The Freedom From Religion Foundation is submitting testimony to the Maine Legislature in opposition to a bill that proposes to unconstitutionally favor long-established churches.
LD 1063 exempts “qualifying” religious organizations from auto insurance requirements. To qualify, a religious organization must have “established tenets and faith-based teachings and ha[ve] been in existence continuously since Dec. 31, 1950.” There also must be “no factors causing the secretary of state to believe that the religious organization and its members do not have the financial ability to pay any future judgements against them.”
These requirements are problematic on at least three levels, FFRF Staff Attorney Ryan Jayne writes to Sen. Heather Sanborn and Rep. Denise Tepler, co-chairs of the Committee On Health Coverage, Insurance and Financial Services, which is holding a hearing on the bill on Thursday, April 1.
First and foremost, the bill discriminates against secular nonprofits by only allowing applicants that are “religious organizations,” and those with “faith-based teachings,” to qualify. Second, the bill discriminates against newer religious organizations, which disproportionately includes minority religions. Third, the broad and vague power given to the secretary of state to deny an organization’s qualification status based on any “factor” causing the secretary to “believe” that the organization could not pay judgments against them is an invitation for unequal treatment and further discrimination.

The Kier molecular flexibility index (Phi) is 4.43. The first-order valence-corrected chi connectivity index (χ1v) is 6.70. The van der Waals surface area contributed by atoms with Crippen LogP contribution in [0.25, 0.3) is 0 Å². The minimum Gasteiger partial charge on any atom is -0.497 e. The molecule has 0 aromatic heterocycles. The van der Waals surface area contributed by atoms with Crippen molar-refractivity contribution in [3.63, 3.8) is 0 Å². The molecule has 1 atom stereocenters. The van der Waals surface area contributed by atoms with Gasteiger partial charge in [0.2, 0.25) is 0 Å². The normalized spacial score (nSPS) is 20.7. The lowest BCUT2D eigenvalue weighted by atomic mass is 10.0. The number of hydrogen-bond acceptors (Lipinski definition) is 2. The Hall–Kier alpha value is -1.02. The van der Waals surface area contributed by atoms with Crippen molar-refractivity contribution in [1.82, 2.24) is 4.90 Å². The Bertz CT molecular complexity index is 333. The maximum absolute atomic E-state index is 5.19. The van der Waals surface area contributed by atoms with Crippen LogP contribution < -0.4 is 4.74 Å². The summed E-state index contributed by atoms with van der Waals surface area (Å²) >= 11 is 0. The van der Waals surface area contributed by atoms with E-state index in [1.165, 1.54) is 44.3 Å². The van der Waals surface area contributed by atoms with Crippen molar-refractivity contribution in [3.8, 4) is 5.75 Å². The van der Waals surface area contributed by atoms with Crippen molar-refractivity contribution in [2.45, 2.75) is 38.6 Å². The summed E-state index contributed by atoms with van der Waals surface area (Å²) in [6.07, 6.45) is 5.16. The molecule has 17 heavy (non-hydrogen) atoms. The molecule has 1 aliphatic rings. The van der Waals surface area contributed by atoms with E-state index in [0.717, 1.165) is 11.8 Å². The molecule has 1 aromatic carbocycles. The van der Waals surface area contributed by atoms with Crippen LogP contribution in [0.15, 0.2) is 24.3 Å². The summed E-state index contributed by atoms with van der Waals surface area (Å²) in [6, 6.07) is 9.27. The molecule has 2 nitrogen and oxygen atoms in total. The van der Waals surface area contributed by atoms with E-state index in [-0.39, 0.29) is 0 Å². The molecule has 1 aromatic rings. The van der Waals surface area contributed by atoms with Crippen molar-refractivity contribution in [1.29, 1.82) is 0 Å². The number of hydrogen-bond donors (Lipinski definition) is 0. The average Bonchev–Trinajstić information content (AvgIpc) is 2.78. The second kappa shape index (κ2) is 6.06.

For all of these reasons, FFRF underscores, LD 1063 places the state’s stamp of approval on certain religious organizations over others — and over all secular nonprofits. This selective favored treatment violates the Establishment Clause of the First Amendment to the U.S. Constitution and Article I, § 3 of the Maine Constitution, which states that “no subordination nor preference of any one sect or denomination to another shall ever be established by law.”
And, importantly, this bill leaves a large percentage of Mainers behind because they are nonreligious. Nonreligious Americans are the fastest growing segment of the U.S. population by religious identification — 35 percent of Americans are non-Christians, and this includes the more than one in four Americans who now identify as religiously unaffiliated. Besides being unconstitutional, it is unfair and irrational to favor certain religious residents.
For all of the above reasons, FFRF strongly urges the Maine Legislature to vote in opposition to LD 1063.
The Freedom From Religion Foundation is a national nonprofit organization with more than 35,000 members and several chapters across the country, including members in Maine and a state chapter. It protects the constitutional separation between state and church, and educates the public about nontheism.
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